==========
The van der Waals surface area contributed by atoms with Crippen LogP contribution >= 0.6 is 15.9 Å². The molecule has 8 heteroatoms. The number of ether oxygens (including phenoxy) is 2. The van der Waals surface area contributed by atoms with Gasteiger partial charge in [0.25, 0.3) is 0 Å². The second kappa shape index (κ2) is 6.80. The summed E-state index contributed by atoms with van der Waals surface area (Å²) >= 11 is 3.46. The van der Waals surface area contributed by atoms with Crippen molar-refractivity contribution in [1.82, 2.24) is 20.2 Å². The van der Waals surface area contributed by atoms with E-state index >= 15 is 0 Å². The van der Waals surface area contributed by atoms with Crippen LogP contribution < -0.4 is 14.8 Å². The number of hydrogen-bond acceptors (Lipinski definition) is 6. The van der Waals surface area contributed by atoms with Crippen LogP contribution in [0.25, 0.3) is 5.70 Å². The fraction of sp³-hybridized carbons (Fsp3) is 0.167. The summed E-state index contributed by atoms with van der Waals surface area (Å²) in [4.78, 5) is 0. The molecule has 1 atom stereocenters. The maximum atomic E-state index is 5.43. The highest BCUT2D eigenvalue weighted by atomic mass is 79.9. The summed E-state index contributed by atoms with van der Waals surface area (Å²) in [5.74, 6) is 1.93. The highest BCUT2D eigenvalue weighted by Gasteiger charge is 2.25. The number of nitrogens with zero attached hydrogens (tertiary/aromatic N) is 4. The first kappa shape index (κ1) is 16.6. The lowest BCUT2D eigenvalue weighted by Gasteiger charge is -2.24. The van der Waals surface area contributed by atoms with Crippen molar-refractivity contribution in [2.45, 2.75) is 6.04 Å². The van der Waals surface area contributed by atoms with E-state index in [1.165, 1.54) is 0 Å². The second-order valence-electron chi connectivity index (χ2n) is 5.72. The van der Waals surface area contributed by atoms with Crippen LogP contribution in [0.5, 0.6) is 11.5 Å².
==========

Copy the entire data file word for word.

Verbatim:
The van der Waals surface area contributed by atoms with Crippen LogP contribution >= 0.6 is 15.9 Å². The molecule has 8 heteroatoms. The number of ether oxygens (including phenoxy) is 2. The van der Waals surface area contributed by atoms with Gasteiger partial charge in [0.25, 0.3) is 0 Å². The second kappa shape index (κ2) is 6.80. The summed E-state index contributed by atoms with van der Waals surface area (Å²) >= 11 is 3.46. The van der Waals surface area contributed by atoms with Crippen molar-refractivity contribution in [1.82, 2.24) is 20.2 Å². The van der Waals surface area contributed by atoms with E-state index >= 15 is 0 Å². The van der Waals surface area contributed by atoms with Crippen LogP contribution < -0.4 is 14.8 Å². The number of hydrogen-bond acceptors (Lipinski definition) is 6. The van der Waals surface area contributed by atoms with Crippen LogP contribution in [0.25, 0.3) is 5.70 Å². The fraction of sp³-hybridized carbons (Fsp3) is 0.167. The summed E-state index contributed by atoms with van der Waals surface area (Å²) in [4.78, 5) is 0. The molecule has 1 atom stereocenters. The maximum atomic E-state index is 5.43. The highest BCUT2D eigenvalue weighted by atomic mass is 79.9. The summed E-state index contributed by atoms with van der Waals surface area (Å²) in [5.74, 6) is 1.93. The highest BCUT2D eigenvalue weighted by Gasteiger charge is 2.25. The number of nitrogens with zero attached hydrogens (tertiary/aromatic N) is 4. The first kappa shape index (κ1) is 16.6. The lowest BCUT2D eigenvalue weighted by Gasteiger charge is -2.24. The van der Waals surface area contributed by atoms with Crippen molar-refractivity contribution in [2.45, 2.75) is 6.04 Å². The van der Waals surface area contributed by atoms with E-state index in [1.165, 1.54) is 0 Å². The second-order valence-electron chi connectivity index (χ2n) is 5.72. The van der Waals surface area contributed by atoms with Crippen LogP contribution in [0.5, 0.6) is 11.5 Å².